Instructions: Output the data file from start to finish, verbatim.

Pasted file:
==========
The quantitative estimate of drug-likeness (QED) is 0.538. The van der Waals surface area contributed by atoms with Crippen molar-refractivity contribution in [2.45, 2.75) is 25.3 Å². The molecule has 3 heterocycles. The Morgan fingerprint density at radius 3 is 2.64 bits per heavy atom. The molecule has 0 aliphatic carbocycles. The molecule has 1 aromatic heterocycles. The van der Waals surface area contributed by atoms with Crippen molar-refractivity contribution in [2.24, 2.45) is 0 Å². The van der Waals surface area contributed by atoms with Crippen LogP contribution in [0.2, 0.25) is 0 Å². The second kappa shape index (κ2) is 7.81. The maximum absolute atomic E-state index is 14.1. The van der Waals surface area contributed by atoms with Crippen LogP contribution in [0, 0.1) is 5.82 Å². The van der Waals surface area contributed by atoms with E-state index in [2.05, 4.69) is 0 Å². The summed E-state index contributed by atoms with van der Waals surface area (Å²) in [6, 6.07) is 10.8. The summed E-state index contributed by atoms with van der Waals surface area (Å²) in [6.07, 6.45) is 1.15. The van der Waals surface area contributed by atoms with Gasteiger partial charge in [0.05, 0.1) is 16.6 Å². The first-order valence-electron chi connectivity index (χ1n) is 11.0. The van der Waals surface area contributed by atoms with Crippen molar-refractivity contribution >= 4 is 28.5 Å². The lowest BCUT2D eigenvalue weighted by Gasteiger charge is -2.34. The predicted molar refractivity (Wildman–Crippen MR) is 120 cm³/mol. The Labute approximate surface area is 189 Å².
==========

The quantitative estimate of drug-likeness (QED) is 0.538. The van der Waals surface area contributed by atoms with Crippen molar-refractivity contribution in [2.45, 2.75) is 25.3 Å². The molecule has 3 heterocycles. The Morgan fingerprint density at radius 3 is 2.64 bits per heavy atom. The molecule has 0 aliphatic carbocycles. The molecule has 1 aromatic heterocycles. The van der Waals surface area contributed by atoms with Crippen molar-refractivity contribution in [2.24, 2.45) is 0 Å². The van der Waals surface area contributed by atoms with Crippen LogP contribution in [0.2, 0.25) is 0 Å². The second kappa shape index (κ2) is 7.81. The maximum absolute atomic E-state index is 14.1. The van der Waals surface area contributed by atoms with Crippen LogP contribution in [0, 0.1) is 5.82 Å². The van der Waals surface area contributed by atoms with E-state index in [2.05, 4.69) is 0 Å². The summed E-state index contributed by atoms with van der Waals surface area (Å²) in [6, 6.07) is 10.8. The summed E-state index contributed by atoms with van der Waals surface area (Å²) in [6.07, 6.45) is 1.15. The van der Waals surface area contributed by atoms with Gasteiger partial charge in [0.05, 0.1) is 16.6 Å². The first-order valence-electron chi connectivity index (χ1n) is 11.0. The van der Waals surface area contributed by atoms with Crippen molar-refractivity contribution >= 4 is 28.5 Å². The lowest BCUT2D eigenvalue weighted by Gasteiger charge is -2.34. The predicted molar refractivity (Wildman–Crippen MR) is 120 cm³/mol. The Labute approximate surface area is 189 Å².